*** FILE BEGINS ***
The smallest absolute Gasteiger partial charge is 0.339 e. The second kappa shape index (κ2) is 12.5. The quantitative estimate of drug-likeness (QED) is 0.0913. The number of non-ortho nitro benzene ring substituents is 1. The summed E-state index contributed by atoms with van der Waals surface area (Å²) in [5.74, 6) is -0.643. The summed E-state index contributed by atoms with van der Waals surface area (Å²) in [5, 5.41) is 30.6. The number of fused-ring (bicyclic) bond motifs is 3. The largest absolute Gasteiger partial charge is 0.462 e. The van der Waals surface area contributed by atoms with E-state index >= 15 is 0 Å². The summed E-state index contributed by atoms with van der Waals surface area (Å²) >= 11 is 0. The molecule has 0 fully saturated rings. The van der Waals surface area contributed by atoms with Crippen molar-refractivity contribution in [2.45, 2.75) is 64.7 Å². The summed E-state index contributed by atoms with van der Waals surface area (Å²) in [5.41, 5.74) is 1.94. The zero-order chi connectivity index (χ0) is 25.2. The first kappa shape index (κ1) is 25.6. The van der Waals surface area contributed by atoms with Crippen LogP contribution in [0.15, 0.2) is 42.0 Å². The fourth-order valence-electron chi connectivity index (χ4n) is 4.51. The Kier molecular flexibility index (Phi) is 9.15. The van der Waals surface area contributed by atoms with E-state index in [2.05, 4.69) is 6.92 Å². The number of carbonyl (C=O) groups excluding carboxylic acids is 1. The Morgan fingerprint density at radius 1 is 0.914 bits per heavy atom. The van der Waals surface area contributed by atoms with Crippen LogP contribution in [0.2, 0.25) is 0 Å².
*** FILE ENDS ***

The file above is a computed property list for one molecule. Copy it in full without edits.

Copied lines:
The smallest absolute Gasteiger partial charge is 0.339 e. The second kappa shape index (κ2) is 12.5. The quantitative estimate of drug-likeness (QED) is 0.0913. The number of non-ortho nitro benzene ring substituents is 1. The summed E-state index contributed by atoms with van der Waals surface area (Å²) in [5.74, 6) is -0.643. The summed E-state index contributed by atoms with van der Waals surface area (Å²) in [5, 5.41) is 30.6. The number of fused-ring (bicyclic) bond motifs is 3. The largest absolute Gasteiger partial charge is 0.462 e. The van der Waals surface area contributed by atoms with E-state index >= 15 is 0 Å². The summed E-state index contributed by atoms with van der Waals surface area (Å²) >= 11 is 0. The molecule has 0 fully saturated rings. The van der Waals surface area contributed by atoms with Crippen molar-refractivity contribution in [2.45, 2.75) is 64.7 Å². The summed E-state index contributed by atoms with van der Waals surface area (Å²) in [5.41, 5.74) is 1.94. The zero-order chi connectivity index (χ0) is 25.2. The first kappa shape index (κ1) is 25.6. The van der Waals surface area contributed by atoms with Crippen LogP contribution in [0.15, 0.2) is 42.0 Å². The fourth-order valence-electron chi connectivity index (χ4n) is 4.51. The Kier molecular flexibility index (Phi) is 9.15. The van der Waals surface area contributed by atoms with E-state index in [2.05, 4.69) is 6.92 Å². The number of carbonyl (C=O) groups excluding carboxylic acids is 1. The Morgan fingerprint density at radius 1 is 0.914 bits per heavy atom. The van der Waals surface area contributed by atoms with Crippen LogP contribution in [0.2, 0.25) is 0 Å².